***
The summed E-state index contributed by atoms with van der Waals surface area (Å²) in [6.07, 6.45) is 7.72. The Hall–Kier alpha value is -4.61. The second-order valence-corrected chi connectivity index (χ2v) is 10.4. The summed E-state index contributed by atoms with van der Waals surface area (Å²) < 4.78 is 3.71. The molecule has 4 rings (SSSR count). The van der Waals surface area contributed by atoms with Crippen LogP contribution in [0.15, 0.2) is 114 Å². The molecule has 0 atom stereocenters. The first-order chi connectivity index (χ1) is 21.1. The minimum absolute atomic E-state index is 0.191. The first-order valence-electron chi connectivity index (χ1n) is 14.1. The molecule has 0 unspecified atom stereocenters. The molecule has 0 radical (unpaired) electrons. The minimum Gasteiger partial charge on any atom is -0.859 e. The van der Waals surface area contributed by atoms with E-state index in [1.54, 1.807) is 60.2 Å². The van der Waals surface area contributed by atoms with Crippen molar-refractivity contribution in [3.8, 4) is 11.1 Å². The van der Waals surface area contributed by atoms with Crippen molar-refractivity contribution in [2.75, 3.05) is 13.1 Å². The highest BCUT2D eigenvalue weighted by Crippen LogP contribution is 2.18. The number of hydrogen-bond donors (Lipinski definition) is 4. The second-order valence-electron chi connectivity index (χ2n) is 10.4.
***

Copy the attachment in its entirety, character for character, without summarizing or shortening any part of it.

The summed E-state index contributed by atoms with van der Waals surface area (Å²) in [6.07, 6.45) is 7.72. The Hall–Kier alpha value is -4.61. The second-order valence-corrected chi connectivity index (χ2v) is 10.4. The summed E-state index contributed by atoms with van der Waals surface area (Å²) < 4.78 is 3.71. The molecule has 4 rings (SSSR count). The van der Waals surface area contributed by atoms with Crippen LogP contribution in [0.15, 0.2) is 114 Å². The molecule has 0 atom stereocenters. The first-order chi connectivity index (χ1) is 21.1. The minimum absolute atomic E-state index is 0.191. The first-order valence-electron chi connectivity index (χ1n) is 14.1. The molecule has 0 unspecified atom stereocenters. The molecule has 0 radical (unpaired) electrons. The minimum Gasteiger partial charge on any atom is -0.859 e. The van der Waals surface area contributed by atoms with E-state index in [1.54, 1.807) is 60.2 Å². The van der Waals surface area contributed by atoms with Crippen molar-refractivity contribution in [3.8, 4) is 11.1 Å². The van der Waals surface area contributed by atoms with Crippen molar-refractivity contribution in [2.75, 3.05) is 13.1 Å². The highest BCUT2D eigenvalue weighted by Crippen LogP contribution is 2.18. The number of hydrogen-bond donors (Lipinski definition) is 4. The second-order valence-electron chi connectivity index (χ2n) is 10.4.